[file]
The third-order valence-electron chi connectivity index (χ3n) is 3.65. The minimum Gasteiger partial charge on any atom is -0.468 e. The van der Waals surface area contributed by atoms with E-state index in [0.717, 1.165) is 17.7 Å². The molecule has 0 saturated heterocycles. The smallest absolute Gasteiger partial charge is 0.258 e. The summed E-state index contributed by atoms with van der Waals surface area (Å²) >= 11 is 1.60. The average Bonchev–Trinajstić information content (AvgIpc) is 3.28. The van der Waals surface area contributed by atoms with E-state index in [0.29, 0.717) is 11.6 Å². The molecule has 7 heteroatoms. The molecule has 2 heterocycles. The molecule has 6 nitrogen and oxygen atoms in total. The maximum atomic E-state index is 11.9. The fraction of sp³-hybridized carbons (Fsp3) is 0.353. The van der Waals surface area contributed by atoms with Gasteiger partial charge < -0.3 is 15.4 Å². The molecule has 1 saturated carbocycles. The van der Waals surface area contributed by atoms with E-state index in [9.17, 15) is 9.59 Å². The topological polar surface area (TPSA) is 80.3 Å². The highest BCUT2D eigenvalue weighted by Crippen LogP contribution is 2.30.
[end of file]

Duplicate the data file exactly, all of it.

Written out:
The third-order valence-electron chi connectivity index (χ3n) is 3.65. The minimum Gasteiger partial charge on any atom is -0.468 e. The van der Waals surface area contributed by atoms with E-state index in [0.717, 1.165) is 17.7 Å². The molecule has 0 saturated heterocycles. The smallest absolute Gasteiger partial charge is 0.258 e. The summed E-state index contributed by atoms with van der Waals surface area (Å²) >= 11 is 1.60. The average Bonchev–Trinajstić information content (AvgIpc) is 3.28. The van der Waals surface area contributed by atoms with E-state index in [0.29, 0.717) is 11.6 Å². The molecule has 7 heteroatoms. The molecule has 2 heterocycles. The molecule has 6 nitrogen and oxygen atoms in total. The maximum atomic E-state index is 11.9. The fraction of sp³-hybridized carbons (Fsp3) is 0.353. The van der Waals surface area contributed by atoms with Gasteiger partial charge < -0.3 is 15.4 Å². The molecule has 1 saturated carbocycles. The van der Waals surface area contributed by atoms with E-state index in [9.17, 15) is 9.59 Å². The topological polar surface area (TPSA) is 80.3 Å². The highest BCUT2D eigenvalue weighted by Crippen LogP contribution is 2.30.